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Demonetisation and Me

Demonetisation touched the lives of millions of Indians  recently
Imagine if you suddenly learned that the money in your purse had lost its value?

I couldn’t believe it when the autowala (taxi driver) told me that 500 rupee and 1000 rupee notes were banned. With immediate effect! I had one of each in my purse and apart from a few tenners and a fifty, they were all I had. Okay, I exaggerate, but for the monthly salaried, payday was too far into the future. It was only the 8th of November, for heaven’s sake! I wondered for a moment if it was, in fact, April the first. Then I dismissed the autowala’s news as mere speculation.

I’d grabbed a three-wheeler taxi (which some quaintly call the ‘tuc tuc’) to collect my son from his friend’s house. But as our family sat down to dinner that evening, with one eye on the 24-hour news channel, the autowala’s information was confirmed. The Indian government had banned the 500 and 1000 rupee notes.

How did it affect me?

I didn't have enough cash in smaller denominations, like fifties and hundreds. So everyday tasks like buying vegetables and paying the dhobin (the lady who does my ironing) were difficult. We have an account in the local corner shop, so we got our bread and milk on credit. But jumping into a three-wheeler to get out and about wasn’t possible now. Going a reasonable distance meant shelling out between fifty and eighty rupees and well, who had change? It’s amazing how life slowed down. Hundreds, fifties and tenners, where were they? My daughter, a university student in Delhi, felt the crisis keenly. Living in a rented room, far from home, she had a store of useless banknotes and no cash to buy a samosa or a tube of toothpaste.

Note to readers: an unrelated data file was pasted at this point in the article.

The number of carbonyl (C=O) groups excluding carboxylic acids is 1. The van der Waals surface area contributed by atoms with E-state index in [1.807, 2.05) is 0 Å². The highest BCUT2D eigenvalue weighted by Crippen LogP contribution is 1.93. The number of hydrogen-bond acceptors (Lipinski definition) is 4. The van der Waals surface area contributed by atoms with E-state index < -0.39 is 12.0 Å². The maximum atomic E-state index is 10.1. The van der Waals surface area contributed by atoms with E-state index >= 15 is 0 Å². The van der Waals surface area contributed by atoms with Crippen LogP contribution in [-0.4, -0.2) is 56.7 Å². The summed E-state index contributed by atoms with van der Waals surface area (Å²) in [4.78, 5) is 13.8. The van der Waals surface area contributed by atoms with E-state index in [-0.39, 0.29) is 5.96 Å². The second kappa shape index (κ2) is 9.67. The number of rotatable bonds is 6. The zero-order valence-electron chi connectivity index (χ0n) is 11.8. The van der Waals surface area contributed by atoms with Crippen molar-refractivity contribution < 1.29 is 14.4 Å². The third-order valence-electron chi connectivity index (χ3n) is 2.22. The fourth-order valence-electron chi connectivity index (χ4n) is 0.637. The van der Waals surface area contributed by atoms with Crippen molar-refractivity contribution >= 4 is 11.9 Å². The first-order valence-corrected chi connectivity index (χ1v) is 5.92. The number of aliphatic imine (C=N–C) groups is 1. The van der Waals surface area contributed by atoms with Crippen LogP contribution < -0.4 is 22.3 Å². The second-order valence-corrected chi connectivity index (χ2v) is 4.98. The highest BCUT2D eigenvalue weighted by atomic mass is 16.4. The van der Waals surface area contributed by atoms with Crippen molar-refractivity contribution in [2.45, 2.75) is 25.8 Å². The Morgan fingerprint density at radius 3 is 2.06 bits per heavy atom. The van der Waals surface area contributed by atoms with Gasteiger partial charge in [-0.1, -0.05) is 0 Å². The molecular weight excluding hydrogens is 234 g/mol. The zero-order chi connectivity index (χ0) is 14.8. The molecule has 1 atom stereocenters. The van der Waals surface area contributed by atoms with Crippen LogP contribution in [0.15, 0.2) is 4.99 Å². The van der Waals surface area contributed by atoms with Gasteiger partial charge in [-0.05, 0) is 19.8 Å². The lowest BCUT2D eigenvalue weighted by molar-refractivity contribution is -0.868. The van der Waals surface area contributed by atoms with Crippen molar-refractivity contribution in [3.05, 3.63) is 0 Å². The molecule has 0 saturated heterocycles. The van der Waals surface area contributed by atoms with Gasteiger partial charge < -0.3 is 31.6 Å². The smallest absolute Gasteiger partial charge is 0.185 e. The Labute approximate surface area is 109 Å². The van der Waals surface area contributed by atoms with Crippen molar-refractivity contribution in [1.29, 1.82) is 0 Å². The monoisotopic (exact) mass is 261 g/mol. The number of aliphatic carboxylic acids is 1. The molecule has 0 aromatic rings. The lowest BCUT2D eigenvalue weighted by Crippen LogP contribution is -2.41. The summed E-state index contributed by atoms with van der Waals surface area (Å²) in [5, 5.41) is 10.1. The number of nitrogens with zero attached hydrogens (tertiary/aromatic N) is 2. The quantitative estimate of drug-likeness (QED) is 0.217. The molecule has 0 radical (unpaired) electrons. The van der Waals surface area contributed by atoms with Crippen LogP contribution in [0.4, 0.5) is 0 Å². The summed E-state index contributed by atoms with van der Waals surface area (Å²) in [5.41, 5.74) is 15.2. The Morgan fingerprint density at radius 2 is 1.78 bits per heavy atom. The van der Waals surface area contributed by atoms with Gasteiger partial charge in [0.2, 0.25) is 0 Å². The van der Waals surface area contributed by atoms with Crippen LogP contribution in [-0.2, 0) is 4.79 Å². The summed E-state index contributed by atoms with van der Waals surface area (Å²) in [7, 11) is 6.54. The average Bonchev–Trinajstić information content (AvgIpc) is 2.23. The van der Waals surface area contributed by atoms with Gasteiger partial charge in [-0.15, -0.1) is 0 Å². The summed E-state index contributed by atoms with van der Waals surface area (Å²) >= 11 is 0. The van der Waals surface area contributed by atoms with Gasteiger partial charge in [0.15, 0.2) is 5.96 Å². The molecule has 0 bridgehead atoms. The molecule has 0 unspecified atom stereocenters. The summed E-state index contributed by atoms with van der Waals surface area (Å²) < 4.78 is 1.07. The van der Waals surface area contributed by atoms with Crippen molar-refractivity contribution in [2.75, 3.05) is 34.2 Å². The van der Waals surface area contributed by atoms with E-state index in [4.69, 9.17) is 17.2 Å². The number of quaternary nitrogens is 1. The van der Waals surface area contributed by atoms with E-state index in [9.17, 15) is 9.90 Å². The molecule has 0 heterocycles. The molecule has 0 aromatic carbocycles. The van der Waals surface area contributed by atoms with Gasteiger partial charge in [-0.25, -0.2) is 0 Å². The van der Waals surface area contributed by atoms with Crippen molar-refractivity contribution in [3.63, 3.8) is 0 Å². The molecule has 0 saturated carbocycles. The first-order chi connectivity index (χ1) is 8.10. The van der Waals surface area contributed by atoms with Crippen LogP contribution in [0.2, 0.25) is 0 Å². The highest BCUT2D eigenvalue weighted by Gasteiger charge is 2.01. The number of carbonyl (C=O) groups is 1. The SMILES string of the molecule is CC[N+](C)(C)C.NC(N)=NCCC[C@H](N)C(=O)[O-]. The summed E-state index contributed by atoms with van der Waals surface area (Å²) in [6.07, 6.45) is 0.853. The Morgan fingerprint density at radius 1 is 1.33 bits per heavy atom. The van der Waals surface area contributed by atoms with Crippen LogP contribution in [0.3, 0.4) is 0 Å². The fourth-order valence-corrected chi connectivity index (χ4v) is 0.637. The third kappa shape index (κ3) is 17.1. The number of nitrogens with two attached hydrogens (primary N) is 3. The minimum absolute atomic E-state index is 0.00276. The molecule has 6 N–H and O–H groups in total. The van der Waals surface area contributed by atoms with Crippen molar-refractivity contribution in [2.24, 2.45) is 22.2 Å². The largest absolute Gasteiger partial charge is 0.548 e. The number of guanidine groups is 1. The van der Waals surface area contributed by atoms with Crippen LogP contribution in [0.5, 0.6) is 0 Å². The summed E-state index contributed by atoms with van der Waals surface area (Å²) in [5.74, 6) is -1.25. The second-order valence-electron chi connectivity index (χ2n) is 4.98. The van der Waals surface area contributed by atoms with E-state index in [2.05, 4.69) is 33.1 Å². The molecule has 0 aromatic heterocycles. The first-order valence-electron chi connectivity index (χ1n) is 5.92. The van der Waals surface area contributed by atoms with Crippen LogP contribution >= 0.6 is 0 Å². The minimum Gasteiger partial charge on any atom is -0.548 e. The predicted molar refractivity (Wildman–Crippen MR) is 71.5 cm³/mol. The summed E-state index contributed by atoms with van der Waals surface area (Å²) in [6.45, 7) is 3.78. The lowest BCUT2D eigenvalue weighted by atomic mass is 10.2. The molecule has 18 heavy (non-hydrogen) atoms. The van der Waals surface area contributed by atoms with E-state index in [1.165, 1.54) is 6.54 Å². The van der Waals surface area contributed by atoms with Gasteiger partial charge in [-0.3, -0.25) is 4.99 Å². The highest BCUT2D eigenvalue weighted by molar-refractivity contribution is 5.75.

How did it affect others?

One morning, my cleaning lady didn’t turn up. I called her on her mobile to find out why. Where was she? Standing in a bank queue with her husband. The couple had taken their life savings (in demonetised 500 and 1000 notes) to the bank in the hope of redeeming their treasure, on which their future possibly depended.  The poor had to queue for days and some unfortunate people even died in the queue. Some people broke down crying. We read in the newspaper of a pregnant woman going into labour and producing a baby in the bank queue. The lines in front of ATM machines stretched down the street.

There's a reason behind this

The Government of India took this extreme measure which is harsh in the short term but which will hopefully, reap dividends in the future. Lots of people had been keeping undeclared income at home, to avoid paying their taxes. This was the way of calling them in. The long bank queues were full of people trying to redeem the value of their precious notes. Meanwhile, the cash shortage caused terrible problems.

Back to normal, but wary now

Gradually, the cash has returned and life seems normal again. But some things have changed. When I recently banked some new cash which my husband had kept in the house, he was extremely annoyed. I couldn’t understand why. Eventually, I understood that cash is still not easily available. As a stay at home wife,  I haven’t experienced the despair of waiting for hours in the queue to discover the ATM machine is empty, nor have I had to go out looking for cash to feed my family.

At least not yet. I'm luckier than many.

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